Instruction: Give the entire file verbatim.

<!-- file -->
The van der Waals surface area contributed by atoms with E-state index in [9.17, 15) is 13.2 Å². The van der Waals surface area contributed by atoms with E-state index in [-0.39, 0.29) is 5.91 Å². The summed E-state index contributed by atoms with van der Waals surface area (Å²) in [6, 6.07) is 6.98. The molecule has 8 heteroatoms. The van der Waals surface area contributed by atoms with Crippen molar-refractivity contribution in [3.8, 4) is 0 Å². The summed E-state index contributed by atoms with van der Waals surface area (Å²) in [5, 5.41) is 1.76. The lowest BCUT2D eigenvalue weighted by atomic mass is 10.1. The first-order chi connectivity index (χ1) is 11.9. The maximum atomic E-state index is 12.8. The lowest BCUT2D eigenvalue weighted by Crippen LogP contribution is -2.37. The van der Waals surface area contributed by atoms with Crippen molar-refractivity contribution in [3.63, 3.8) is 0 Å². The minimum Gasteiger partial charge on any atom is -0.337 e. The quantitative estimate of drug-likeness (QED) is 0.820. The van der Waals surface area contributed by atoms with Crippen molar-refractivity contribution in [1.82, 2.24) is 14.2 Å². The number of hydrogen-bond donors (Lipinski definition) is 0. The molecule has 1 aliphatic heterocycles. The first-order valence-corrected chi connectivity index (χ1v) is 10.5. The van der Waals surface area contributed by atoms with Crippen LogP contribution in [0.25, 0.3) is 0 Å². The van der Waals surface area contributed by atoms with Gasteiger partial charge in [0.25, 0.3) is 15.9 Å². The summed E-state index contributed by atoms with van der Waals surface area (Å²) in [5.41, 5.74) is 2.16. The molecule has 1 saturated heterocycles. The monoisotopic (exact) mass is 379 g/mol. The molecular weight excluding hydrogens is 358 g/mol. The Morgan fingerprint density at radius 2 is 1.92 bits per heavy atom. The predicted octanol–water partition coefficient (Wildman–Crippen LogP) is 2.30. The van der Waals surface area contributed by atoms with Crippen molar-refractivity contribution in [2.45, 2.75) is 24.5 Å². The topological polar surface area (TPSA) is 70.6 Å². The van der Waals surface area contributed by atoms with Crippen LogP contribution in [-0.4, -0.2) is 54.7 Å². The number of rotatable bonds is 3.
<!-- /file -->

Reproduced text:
The van der Waals surface area contributed by atoms with E-state index in [9.17, 15) is 13.2 Å². The van der Waals surface area contributed by atoms with E-state index in [-0.39, 0.29) is 5.91 Å². The summed E-state index contributed by atoms with van der Waals surface area (Å²) in [6, 6.07) is 6.98. The molecule has 8 heteroatoms. The van der Waals surface area contributed by atoms with Crippen molar-refractivity contribution in [3.8, 4) is 0 Å². The summed E-state index contributed by atoms with van der Waals surface area (Å²) in [5, 5.41) is 1.76. The lowest BCUT2D eigenvalue weighted by atomic mass is 10.1. The first-order chi connectivity index (χ1) is 11.9. The maximum atomic E-state index is 12.8. The lowest BCUT2D eigenvalue weighted by Crippen LogP contribution is -2.37. The van der Waals surface area contributed by atoms with Crippen molar-refractivity contribution in [3.63, 3.8) is 0 Å². The minimum Gasteiger partial charge on any atom is -0.337 e. The quantitative estimate of drug-likeness (QED) is 0.820. The van der Waals surface area contributed by atoms with Crippen molar-refractivity contribution in [1.82, 2.24) is 14.2 Å². The number of hydrogen-bond donors (Lipinski definition) is 0. The molecule has 1 aliphatic heterocycles. The first-order valence-corrected chi connectivity index (χ1v) is 10.5. The van der Waals surface area contributed by atoms with Crippen LogP contribution in [0.25, 0.3) is 0 Å². The van der Waals surface area contributed by atoms with Gasteiger partial charge in [0.25, 0.3) is 15.9 Å². The summed E-state index contributed by atoms with van der Waals surface area (Å²) in [5.41, 5.74) is 2.16. The molecule has 1 saturated heterocycles. The monoisotopic (exact) mass is 379 g/mol. The molecular weight excluding hydrogens is 358 g/mol. The Morgan fingerprint density at radius 2 is 1.92 bits per heavy atom. The predicted octanol–water partition coefficient (Wildman–Crippen LogP) is 2.30. The van der Waals surface area contributed by atoms with Crippen molar-refractivity contribution in [2.45, 2.75) is 24.5 Å². The topological polar surface area (TPSA) is 70.6 Å². The van der Waals surface area contributed by atoms with Crippen LogP contribution in [-0.4, -0.2) is 54.7 Å². The number of rotatable bonds is 3.